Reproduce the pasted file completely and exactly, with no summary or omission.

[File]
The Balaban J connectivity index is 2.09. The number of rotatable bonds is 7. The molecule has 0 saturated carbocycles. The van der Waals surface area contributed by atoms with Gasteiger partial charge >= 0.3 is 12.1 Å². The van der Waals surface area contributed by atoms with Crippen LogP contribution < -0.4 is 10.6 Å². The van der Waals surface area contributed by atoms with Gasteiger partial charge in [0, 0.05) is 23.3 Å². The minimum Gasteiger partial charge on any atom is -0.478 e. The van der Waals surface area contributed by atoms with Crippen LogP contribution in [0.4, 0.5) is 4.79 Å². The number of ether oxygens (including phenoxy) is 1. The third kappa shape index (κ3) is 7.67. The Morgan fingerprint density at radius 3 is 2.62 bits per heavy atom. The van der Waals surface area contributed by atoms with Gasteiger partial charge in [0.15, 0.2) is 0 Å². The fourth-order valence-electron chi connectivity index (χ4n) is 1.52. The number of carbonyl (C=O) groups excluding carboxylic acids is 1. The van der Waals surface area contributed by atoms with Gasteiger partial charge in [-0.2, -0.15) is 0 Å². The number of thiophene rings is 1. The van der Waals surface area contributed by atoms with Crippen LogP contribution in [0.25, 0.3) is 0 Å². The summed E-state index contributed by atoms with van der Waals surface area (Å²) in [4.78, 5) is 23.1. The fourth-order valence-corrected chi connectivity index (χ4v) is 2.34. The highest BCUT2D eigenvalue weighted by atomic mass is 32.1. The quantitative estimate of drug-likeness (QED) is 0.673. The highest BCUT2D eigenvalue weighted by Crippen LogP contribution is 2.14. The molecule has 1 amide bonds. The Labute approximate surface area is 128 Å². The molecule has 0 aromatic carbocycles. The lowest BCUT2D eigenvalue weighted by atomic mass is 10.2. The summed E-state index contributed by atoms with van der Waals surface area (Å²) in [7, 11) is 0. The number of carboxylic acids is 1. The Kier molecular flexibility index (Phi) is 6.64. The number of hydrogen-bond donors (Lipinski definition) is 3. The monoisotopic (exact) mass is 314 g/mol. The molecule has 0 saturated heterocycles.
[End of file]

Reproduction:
The Balaban J connectivity index is 2.09. The number of rotatable bonds is 7. The molecule has 0 saturated carbocycles. The van der Waals surface area contributed by atoms with Gasteiger partial charge >= 0.3 is 12.1 Å². The van der Waals surface area contributed by atoms with Crippen LogP contribution < -0.4 is 10.6 Å². The van der Waals surface area contributed by atoms with Gasteiger partial charge in [0, 0.05) is 23.3 Å². The minimum Gasteiger partial charge on any atom is -0.478 e. The van der Waals surface area contributed by atoms with Crippen LogP contribution in [0.4, 0.5) is 4.79 Å². The number of ether oxygens (including phenoxy) is 1. The third kappa shape index (κ3) is 7.67. The Morgan fingerprint density at radius 3 is 2.62 bits per heavy atom. The van der Waals surface area contributed by atoms with Gasteiger partial charge in [0.15, 0.2) is 0 Å². The fourth-order valence-electron chi connectivity index (χ4n) is 1.52. The number of carbonyl (C=O) groups excluding carboxylic acids is 1. The van der Waals surface area contributed by atoms with Gasteiger partial charge in [-0.2, -0.15) is 0 Å². The number of thiophene rings is 1. The van der Waals surface area contributed by atoms with Crippen LogP contribution in [0.25, 0.3) is 0 Å². The summed E-state index contributed by atoms with van der Waals surface area (Å²) in [4.78, 5) is 23.1. The fourth-order valence-corrected chi connectivity index (χ4v) is 2.34. The highest BCUT2D eigenvalue weighted by atomic mass is 32.1. The quantitative estimate of drug-likeness (QED) is 0.673. The highest BCUT2D eigenvalue weighted by Crippen LogP contribution is 2.14. The molecule has 1 amide bonds. The Labute approximate surface area is 128 Å². The molecule has 0 aromatic carbocycles. The lowest BCUT2D eigenvalue weighted by atomic mass is 10.2. The summed E-state index contributed by atoms with van der Waals surface area (Å²) in [7, 11) is 0. The number of carboxylic acids is 1. The Kier molecular flexibility index (Phi) is 6.64. The number of hydrogen-bond donors (Lipinski definition) is 3. The monoisotopic (exact) mass is 314 g/mol. The molecule has 0 saturated heterocycles.